Friday, October 24, 2014

The Curse of Everard Maundy

Seabury Quinn (1889–1969)
From American Fantastic Tales: Terror and the Uncanny from Poe to the Pulps

Portraits of Jules de Grandin and
Dr. Trowbridge, by illustrator
Virgil Finlay, from the October 1937
issue of Weird Tales.
When pulp fiction aficionados reminisce about the “golden years” of Weird Tales and similar fantasy and horror magazines, they usually highlight the works of Robert Bloch, Robert E. Howard, H. P. Lovecraft, and Clark Ashton Smith from the 1920s and ’30s and Ray Bradbury, Fritz Leiber, Theodore Sturgeon, and other celebrated names from the 1940s and early ’50s. But—far and away—the most popular and prolific author during the magazine’s original three-decade run was the now-forgotten Seabury Grandin Quinn.

After serving in the army during World War I, Quinn moved to New York, where he specialized in mortuary law (he published a Syllabus of Mortuary Jurisprudence in 1933) and edited Casket and Sunnyside and other periodicals for funeral directors. Quinn’s experiences from his day job pervade all his fictional writings and, under the pen name Jerome Burke, he wrote nearly 150 biographical stories for Dodge, a still-thriving magazine for embalmers. He had already published several pieces in various pulp magazines when “The Horror on the Links” appeared in the October 1925 issue of Weird Tales and introduced French detective Jules de Grandin and his sidekick Dr. Trowbridge. Readers couldn’t get enough; between 1925 and 1951, more than half of the magazine’s issues carried Quinn’s stories, including ninety-three episodes featuring his pair of paranormal investigators. An entry in the Encyclopedia of Pulp Fiction Writers summarizes the series:
Readers loved Quinn’s fast, colorful, easily digested fiction, and the magazine was always eager to promote the newest case from the “hellfire files” of Jules de Grandin, occult detective, a Frenchman with grammatical peccadillos in English, his adopted language, needlelike mustaches, and a rational and fearless approach to the worst that “supernature” could fling against him, from ghosts and zombies to mummies and werewolves. . . . The erudite, fearless Frenchman remains in America and moves in as permanent guest of the admiring Dr. Trowbridge, beginning the series’ long-running relationship which echoes Agatha Christie’s Hercule Poirot and his aide-de-camp Hastings (itself derivative of Arthur Conan Doyle’s Sherlock Holmes–Watson relationship).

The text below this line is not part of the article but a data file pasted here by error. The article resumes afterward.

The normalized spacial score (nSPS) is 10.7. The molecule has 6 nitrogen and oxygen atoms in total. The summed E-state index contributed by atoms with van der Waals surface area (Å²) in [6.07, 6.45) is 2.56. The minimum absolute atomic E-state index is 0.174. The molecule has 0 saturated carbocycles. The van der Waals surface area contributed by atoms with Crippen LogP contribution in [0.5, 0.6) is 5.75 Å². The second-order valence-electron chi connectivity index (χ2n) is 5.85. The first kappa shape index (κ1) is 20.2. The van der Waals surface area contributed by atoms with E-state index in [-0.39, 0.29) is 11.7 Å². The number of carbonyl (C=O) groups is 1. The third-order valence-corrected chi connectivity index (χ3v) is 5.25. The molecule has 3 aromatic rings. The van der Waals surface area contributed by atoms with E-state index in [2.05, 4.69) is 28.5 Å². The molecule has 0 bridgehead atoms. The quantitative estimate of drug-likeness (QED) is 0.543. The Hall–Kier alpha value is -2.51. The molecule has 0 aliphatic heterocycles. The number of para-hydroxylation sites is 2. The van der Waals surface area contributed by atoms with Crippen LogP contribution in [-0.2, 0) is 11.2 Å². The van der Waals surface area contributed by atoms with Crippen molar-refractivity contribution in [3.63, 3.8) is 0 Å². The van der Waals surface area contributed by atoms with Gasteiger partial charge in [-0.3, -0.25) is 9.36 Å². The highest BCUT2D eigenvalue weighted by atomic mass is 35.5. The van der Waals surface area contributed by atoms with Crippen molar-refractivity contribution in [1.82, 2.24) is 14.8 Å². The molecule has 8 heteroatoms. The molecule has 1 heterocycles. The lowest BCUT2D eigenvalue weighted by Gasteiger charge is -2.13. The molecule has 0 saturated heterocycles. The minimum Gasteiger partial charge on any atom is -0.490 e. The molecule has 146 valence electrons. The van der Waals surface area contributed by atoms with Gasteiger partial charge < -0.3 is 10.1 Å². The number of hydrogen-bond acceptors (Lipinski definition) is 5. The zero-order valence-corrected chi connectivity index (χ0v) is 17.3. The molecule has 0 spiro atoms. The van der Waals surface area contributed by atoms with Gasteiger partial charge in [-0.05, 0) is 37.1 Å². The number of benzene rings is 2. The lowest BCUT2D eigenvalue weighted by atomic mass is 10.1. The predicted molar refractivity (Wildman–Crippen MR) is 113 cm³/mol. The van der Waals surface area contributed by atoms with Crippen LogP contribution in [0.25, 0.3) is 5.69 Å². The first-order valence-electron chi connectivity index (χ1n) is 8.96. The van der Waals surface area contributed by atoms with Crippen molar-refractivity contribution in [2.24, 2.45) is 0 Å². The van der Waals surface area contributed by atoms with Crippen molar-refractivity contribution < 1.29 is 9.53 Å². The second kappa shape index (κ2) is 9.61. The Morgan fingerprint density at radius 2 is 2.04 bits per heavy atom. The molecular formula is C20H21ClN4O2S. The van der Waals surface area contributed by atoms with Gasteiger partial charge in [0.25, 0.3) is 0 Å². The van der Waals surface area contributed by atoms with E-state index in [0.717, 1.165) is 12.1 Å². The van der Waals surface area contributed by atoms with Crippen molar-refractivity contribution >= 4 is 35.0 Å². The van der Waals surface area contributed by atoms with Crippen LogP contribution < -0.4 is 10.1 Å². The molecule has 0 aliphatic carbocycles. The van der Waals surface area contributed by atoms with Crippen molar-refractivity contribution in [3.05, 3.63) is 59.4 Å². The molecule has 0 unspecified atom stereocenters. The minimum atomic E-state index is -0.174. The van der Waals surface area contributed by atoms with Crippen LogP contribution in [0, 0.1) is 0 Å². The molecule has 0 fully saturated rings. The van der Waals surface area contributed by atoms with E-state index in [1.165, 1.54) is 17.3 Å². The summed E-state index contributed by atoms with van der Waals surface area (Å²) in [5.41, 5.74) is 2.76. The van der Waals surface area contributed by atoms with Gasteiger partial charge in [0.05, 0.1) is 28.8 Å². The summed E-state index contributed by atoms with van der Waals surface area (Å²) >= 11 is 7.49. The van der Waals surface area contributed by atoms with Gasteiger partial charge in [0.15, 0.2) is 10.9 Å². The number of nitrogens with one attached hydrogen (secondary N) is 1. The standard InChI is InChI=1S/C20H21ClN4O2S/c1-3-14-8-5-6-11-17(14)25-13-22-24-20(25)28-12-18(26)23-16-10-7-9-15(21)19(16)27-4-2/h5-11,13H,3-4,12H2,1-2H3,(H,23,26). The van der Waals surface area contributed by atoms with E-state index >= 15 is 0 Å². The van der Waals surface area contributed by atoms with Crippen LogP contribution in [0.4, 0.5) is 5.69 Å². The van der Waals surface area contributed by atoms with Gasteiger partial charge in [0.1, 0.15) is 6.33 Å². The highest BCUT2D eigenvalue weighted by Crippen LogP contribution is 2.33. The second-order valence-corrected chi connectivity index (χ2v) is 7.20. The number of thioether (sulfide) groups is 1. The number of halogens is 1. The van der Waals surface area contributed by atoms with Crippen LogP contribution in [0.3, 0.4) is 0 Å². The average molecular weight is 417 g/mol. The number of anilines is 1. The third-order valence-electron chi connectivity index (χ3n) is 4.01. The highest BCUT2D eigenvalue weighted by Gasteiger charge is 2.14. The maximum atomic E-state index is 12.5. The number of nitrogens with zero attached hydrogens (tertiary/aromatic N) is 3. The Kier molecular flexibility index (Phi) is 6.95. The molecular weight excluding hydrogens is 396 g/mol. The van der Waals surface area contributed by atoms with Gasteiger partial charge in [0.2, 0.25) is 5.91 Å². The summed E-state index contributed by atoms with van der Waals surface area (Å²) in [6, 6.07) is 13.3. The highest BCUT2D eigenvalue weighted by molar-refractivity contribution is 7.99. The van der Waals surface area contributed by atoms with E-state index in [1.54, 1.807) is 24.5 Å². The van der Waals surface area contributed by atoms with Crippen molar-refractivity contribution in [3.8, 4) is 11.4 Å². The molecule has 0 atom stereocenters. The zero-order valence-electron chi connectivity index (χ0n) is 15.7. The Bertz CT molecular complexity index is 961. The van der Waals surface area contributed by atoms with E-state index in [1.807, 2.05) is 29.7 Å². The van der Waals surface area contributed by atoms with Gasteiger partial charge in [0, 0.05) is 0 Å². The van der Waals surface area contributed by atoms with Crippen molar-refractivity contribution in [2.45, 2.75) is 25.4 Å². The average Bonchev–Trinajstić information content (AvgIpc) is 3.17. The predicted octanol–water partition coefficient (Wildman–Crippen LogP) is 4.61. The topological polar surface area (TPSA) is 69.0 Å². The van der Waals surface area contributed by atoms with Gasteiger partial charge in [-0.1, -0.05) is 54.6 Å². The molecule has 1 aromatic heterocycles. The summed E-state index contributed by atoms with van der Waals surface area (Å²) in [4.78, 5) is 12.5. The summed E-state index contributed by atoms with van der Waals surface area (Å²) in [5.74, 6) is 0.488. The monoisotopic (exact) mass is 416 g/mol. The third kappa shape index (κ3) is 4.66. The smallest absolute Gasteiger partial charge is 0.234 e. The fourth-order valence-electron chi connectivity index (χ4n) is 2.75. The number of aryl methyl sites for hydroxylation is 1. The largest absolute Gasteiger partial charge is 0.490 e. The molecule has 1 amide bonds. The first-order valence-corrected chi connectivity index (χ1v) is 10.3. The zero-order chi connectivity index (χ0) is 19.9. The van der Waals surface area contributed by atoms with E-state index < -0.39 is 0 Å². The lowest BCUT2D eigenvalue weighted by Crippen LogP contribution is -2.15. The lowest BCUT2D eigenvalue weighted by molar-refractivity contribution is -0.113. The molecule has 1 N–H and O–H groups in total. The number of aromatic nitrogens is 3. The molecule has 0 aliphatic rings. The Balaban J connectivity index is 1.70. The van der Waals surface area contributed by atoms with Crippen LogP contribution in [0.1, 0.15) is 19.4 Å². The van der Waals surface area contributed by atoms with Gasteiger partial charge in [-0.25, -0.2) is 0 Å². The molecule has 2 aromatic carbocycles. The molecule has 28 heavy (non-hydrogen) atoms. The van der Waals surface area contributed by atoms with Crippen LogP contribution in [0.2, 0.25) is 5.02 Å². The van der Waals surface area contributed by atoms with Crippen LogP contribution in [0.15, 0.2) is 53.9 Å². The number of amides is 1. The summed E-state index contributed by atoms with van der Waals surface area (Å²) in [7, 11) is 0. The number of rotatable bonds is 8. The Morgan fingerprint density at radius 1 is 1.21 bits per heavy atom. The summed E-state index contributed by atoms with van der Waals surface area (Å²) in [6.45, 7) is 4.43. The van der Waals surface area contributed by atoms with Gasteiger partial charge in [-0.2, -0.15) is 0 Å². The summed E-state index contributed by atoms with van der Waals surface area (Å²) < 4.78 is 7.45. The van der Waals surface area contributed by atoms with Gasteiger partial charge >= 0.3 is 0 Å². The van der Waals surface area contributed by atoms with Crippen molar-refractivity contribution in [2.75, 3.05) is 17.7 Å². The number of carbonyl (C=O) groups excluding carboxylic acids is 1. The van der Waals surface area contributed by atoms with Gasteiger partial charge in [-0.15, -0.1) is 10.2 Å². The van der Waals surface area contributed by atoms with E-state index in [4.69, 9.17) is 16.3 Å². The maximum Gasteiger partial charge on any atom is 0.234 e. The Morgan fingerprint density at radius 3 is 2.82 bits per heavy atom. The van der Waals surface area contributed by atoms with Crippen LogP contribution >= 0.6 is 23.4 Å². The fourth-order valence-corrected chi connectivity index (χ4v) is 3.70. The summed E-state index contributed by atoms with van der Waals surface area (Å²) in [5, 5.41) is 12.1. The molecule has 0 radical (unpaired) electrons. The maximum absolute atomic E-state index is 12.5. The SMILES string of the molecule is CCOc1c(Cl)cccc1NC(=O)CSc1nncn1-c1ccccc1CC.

Nearly all the Jules de Grandin adventures take place in Harrisonville, New Jersey, which in reality boasted, at the time, a population of about 250—considerably fewer than the total number of residents who appear and often horrifically die in Quinn’s collected stories. In a review of the complete Jules de Grandin tales (1,400 pages in all!), Georges T. Dodds notes, “The vast majority of the supernatural and occult elements in Quinn’s stories are ultimately resolved to be the work of people, sick and twisted people perhaps, but not trans-dimensional beings or spell-casting wizards.” But not always. Occasionally de Grandin and Trowbridge would confront the unfathomable forces of otherworldly demons and ritualistic voodoo, as in “The Curse of Everard Maundy,” one of the earliest Weird Tales entries, which was selected by Peter Straub for inclusion in The Library of America’s American Fantastic Tales.

Notes: Detective de Grandin scatters exclamations in French throughout his dialogue; a number of these take the form mort d’un ——! (death of a cat, pig, toad, etc.) or nom d’un ——! (name of a duck, cabbage, cauliflower, etc.), meant comically to evoke the untranslatable nom d’un chien (name of a dog). Similar English expressions would include son of a gun or for goodness’ sake. On page 538, Trowbridge is reading The Wanderer’s Necklace (1914), a short adventure novel by Sir Henry Rider Haggard. “But that is another story” (p. 552) became a catchphrase in the 1890s due to Rudyard Kipling’s frequent use of it in his early fiction. The lines of poetry reprinted on page 563 are from Dante Gabriel Rossetti’s “Eden’s Bower” (1868)—not Eden Bowers.

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Mort d’un chat! I do not like this!” Jules de Grandin slammed the evening paper down upon the table and glared ferociously at me through the library lamplight. . . . If you don't see the full selection below, click here (PDF) or click here (Google Docs) to read it—free!

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